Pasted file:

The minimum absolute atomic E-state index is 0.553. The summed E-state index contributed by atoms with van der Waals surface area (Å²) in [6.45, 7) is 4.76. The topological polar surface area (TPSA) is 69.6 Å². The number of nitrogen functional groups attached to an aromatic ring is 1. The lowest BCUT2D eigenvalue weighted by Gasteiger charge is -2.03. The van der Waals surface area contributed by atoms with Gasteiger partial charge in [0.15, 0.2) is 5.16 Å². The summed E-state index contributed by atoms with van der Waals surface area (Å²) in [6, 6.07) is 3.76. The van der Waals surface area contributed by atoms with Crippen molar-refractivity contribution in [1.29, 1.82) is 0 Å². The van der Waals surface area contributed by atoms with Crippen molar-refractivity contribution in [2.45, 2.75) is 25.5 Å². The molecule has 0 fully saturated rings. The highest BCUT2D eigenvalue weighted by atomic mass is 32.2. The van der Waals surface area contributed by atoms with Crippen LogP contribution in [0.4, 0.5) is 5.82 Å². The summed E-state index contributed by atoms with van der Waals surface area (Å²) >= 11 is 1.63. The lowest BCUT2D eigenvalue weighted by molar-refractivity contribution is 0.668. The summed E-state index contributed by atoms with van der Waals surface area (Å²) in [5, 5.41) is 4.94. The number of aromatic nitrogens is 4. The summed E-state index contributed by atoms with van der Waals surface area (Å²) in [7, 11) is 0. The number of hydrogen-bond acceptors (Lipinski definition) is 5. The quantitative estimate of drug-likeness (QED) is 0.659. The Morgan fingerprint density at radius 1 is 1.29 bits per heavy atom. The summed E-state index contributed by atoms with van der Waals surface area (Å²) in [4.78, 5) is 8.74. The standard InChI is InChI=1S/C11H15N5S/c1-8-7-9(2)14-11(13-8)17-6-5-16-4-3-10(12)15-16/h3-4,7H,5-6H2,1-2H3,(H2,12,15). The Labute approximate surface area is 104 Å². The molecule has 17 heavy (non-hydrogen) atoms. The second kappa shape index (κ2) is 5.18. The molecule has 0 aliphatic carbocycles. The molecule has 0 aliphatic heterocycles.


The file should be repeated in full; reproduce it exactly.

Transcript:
The minimum absolute atomic E-state index is 0.553. The summed E-state index contributed by atoms with van der Waals surface area (Å²) in [6.45, 7) is 4.76. The topological polar surface area (TPSA) is 69.6 Å². The number of nitrogen functional groups attached to an aromatic ring is 1. The lowest BCUT2D eigenvalue weighted by Gasteiger charge is -2.03. The van der Waals surface area contributed by atoms with Gasteiger partial charge in [0.15, 0.2) is 5.16 Å². The summed E-state index contributed by atoms with van der Waals surface area (Å²) in [6, 6.07) is 3.76. The van der Waals surface area contributed by atoms with Crippen molar-refractivity contribution in [1.29, 1.82) is 0 Å². The van der Waals surface area contributed by atoms with Crippen molar-refractivity contribution in [2.45, 2.75) is 25.5 Å². The molecule has 0 fully saturated rings. The highest BCUT2D eigenvalue weighted by atomic mass is 32.2. The van der Waals surface area contributed by atoms with Crippen LogP contribution in [0.4, 0.5) is 5.82 Å². The summed E-state index contributed by atoms with van der Waals surface area (Å²) >= 11 is 1.63. The lowest BCUT2D eigenvalue weighted by molar-refractivity contribution is 0.668. The summed E-state index contributed by atoms with van der Waals surface area (Å²) in [5, 5.41) is 4.94. The number of aromatic nitrogens is 4. The summed E-state index contributed by atoms with van der Waals surface area (Å²) in [7, 11) is 0. The number of hydrogen-bond acceptors (Lipinski definition) is 5. The quantitative estimate of drug-likeness (QED) is 0.659. The Morgan fingerprint density at radius 1 is 1.29 bits per heavy atom. The summed E-state index contributed by atoms with van der Waals surface area (Å²) in [4.78, 5) is 8.74. The standard InChI is InChI=1S/C11H15N5S/c1-8-7-9(2)14-11(13-8)17-6-5-16-4-3-10(12)15-16/h3-4,7H,5-6H2,1-2H3,(H2,12,15). The Labute approximate surface area is 104 Å². The molecule has 17 heavy (non-hydrogen) atoms. The second kappa shape index (κ2) is 5.18. The molecule has 0 aliphatic carbocycles. The molecule has 0 aliphatic heterocycles.